Dexamethasone suppression test

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Dexamethasone suppression test
Diagnostics
Dexamethasone structure.svg
proopiomelanocortin derivatives
POMC
     
γ-MSH ACTH β-lipotropin
         
  α-MSH CLIP γ-lipotropin β-endorphin
       
    β-MSH  

The dexamethasone suppression test (DST), a blood test, assesses adrenal gland function by measuring how cortisol levels change in response to an injection of dexamethasone.[1] It is typically used to diagnose Cushing's syndrome. It may also play a role in diagnosing depression,[2] but this application is still considered experimental.[3]

Physiology[edit]

Dexamethasone is an exogenous steroid that provides negative feedback to the pituitary gland to suppress the secretion of adrenocorticotropic hormone (ACTH). Specifically, dexamethasone binds to glucocorticoid receptors in the pituitary gland, which lies outside the blood brain barrier, resulting in regulatory modulation.[4]

Interpretation[edit]

Low-dose and high-dose variations of the test exist.[5] The test is given at low (usually 1–2 mg) and high (8 mg) doses of dexamethasone and the levels of cortisol are measured to obtain the results.[1]

A low dose of dexamethasone suppresses cortisol in individuals with no pathology in endogenous cortisol production. A high dose of dexamethasone exerts negative feedback on pituitary ACTH-producing cells, but not on ectopic ACTH-producing cells or adrenal adenoma.

Dose[edit]

A normal result is a decrease in cortisol levels upon administration of low-dose dexamethasone. Results indicative of Cushing's disease involve no change in cortisol on low-dose dexamethasone, but inhibition of cortisol on high-dose dexamethasone. If the cortisol levels are unchanged by low- and high-dose dexamethasone, then other causes of Cushing's syndrome must be considered with further work-up necessary. After the high-dose dexamethasone, it may be possible to make further interpretations.[6]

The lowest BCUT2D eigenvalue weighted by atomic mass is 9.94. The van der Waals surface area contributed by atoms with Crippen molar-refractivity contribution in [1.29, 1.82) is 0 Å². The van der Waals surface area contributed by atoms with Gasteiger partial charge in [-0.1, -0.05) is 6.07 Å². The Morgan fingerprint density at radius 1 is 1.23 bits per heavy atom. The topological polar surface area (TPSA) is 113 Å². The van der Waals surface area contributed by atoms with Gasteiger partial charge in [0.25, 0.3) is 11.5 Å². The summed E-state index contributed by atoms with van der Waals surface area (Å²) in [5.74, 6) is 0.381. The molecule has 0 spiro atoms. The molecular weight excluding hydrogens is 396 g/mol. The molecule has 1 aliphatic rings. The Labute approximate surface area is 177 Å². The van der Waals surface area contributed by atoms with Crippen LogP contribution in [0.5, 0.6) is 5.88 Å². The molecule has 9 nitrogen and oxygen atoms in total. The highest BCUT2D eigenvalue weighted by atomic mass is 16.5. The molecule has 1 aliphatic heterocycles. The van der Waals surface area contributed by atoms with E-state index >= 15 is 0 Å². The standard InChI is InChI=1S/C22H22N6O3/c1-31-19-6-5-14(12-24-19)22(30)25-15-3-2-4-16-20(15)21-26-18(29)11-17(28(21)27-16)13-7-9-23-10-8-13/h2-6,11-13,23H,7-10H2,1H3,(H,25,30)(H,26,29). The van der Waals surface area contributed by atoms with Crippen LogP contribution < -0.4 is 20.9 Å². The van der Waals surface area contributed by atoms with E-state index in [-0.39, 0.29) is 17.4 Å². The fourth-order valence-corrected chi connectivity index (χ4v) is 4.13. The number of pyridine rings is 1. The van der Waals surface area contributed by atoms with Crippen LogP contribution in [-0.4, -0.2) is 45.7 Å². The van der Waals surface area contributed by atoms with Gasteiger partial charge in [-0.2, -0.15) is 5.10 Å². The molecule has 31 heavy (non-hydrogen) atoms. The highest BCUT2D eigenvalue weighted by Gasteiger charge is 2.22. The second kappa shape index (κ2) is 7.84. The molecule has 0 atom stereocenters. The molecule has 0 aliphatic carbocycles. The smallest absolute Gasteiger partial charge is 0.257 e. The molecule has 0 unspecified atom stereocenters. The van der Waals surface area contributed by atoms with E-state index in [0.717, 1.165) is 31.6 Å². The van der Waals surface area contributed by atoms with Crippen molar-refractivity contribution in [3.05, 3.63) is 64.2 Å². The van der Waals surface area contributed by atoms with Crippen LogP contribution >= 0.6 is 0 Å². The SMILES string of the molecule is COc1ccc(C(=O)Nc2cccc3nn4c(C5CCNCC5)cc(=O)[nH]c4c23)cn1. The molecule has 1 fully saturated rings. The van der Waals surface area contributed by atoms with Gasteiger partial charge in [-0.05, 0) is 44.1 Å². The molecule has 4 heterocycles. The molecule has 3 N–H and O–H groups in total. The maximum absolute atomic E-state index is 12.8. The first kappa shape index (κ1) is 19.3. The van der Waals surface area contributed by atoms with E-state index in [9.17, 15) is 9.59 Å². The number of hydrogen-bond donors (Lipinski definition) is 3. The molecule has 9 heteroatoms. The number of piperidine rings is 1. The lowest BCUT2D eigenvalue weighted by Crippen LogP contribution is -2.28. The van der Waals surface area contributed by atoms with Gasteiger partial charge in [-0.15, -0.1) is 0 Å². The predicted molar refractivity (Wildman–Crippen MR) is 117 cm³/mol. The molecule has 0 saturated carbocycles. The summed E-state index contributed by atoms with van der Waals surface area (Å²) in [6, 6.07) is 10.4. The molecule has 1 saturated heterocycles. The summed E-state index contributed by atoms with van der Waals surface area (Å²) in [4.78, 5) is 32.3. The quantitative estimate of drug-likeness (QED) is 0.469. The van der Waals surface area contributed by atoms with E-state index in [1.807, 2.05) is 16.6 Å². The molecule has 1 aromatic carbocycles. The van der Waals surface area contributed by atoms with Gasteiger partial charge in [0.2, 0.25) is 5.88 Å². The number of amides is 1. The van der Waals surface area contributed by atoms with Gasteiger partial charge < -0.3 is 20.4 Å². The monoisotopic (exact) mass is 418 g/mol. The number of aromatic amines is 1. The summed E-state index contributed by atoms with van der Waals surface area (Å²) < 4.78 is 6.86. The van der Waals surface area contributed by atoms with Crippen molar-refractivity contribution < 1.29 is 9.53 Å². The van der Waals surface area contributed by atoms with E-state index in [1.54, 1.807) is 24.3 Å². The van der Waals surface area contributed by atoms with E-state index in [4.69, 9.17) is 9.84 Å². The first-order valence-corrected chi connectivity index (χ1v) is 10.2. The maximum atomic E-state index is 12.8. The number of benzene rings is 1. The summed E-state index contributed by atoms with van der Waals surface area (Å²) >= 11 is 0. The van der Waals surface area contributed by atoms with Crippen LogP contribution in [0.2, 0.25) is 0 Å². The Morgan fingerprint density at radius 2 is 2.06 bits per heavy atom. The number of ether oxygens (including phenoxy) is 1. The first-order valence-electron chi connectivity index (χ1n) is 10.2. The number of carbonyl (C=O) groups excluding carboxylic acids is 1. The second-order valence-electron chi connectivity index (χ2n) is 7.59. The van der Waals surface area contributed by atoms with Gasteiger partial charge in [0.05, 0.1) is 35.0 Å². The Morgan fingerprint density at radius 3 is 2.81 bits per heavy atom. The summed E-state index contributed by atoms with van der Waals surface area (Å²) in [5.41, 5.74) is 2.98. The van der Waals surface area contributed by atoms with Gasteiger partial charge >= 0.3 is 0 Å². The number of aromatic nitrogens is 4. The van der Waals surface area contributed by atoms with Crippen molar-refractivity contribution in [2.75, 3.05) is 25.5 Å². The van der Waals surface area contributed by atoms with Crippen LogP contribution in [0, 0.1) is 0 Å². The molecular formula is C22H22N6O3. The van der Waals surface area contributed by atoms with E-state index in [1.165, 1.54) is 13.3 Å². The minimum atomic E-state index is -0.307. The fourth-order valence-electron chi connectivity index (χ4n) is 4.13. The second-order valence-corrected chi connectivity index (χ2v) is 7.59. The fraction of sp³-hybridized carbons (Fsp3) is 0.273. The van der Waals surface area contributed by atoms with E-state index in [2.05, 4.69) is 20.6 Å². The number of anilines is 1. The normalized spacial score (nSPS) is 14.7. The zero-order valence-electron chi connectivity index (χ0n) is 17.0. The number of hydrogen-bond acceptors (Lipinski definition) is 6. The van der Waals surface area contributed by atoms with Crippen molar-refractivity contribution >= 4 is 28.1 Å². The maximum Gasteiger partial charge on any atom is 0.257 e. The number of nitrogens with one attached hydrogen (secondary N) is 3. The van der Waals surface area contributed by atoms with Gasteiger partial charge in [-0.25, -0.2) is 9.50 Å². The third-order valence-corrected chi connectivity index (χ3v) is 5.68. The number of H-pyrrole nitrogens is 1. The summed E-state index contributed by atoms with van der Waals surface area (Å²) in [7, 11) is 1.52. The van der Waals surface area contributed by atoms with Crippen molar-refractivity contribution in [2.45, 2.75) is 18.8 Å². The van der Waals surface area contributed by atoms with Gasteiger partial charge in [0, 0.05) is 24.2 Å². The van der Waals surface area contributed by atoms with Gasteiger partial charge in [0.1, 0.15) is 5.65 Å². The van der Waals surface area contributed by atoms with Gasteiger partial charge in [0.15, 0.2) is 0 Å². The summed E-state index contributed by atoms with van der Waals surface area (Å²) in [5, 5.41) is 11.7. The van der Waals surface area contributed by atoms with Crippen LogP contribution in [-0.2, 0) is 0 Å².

ACTH† Cortisol Interpretation
Undetectable or low is not suppressed by high or low doses Primary hypercortisolism is likely.
Elevated in hundreds is not suppressed by high or low doses Ectopic ACTH syndrome is likely. If an adrenal tumor is not apparent, a chest CT and abdominal CT is indicated to rule out a different tumor secreting ACTH.
Normal to elevated but not in hundreds is not suppressed by low doses, but is suppressed by high doses Cushing's disease should be considered because the pituitary still retains some feedback control. A pituitary MRI would be needed to confirm.

†ACTH as measured prior to dosing of dexamethasone[7]

Equivocal results should be followed by a corticotropin-releasing hormone stimulation test, with inferior petrosal sinus sampling.

References[edit]

  1. ^ a b Medline Plus "Dexamethasone suppression test"
  2. ^ Rush, AJ (Oct 1996). "The dexamethasone suppression test in patients with mood disorders.". J Clin Psychiatry. 57 (10): 470. PMID 8909334. Retrieved 6 October 2014. 
  3. ^ "Clinical Policy Bulletin: Dexamethasone Suppression Test for Diagnosing Depression". aetna.com. AETNA. Retrieved 6 October 2014. 
  4. ^ Cole MA, Kim PJ, Kalman BA, Spencer RL (February 2000). "Dexamethasone suppression of corticosteroid secretion: evaluation of the site of action by receptor measures and functional studies". Psychoneuroendocrinology 25 (2): 151–67. doi:10.1016/S0306-4530(99)00045-1. PMID 10674279. 
  5. ^ Isidori AM, Kaltsas GA, Mohammed S, et al (November 2003). "Discriminatory value of the low-dose dexamethasone suppression test in establishing the diagnosis and differential diagnosis of Cushing's syndrome". J. Clin. Endocrinol. Metab. 88 (11): 5299–306. doi:10.1210/jc.2003-030510. PMID 14602765. 
  6. ^ Kumar, Abbas, Fausto. Robbins and Cotran Pathologic Basis of Disease, 7th ed. Elsevier-Saunders; New York, 2005
  7. ^ Longo, Dan L.; Fauci, Anthony S.; Kasper, Dennis L.; Hauser, Stephen L.; Jameson, J. Larry; Loscalzo, Joseph (2012), Harrison's Principles of Internal Medicine (18th ed.), McGraw Hill Medical, pp. 2897–2898, ISBN 978-0-07174889-6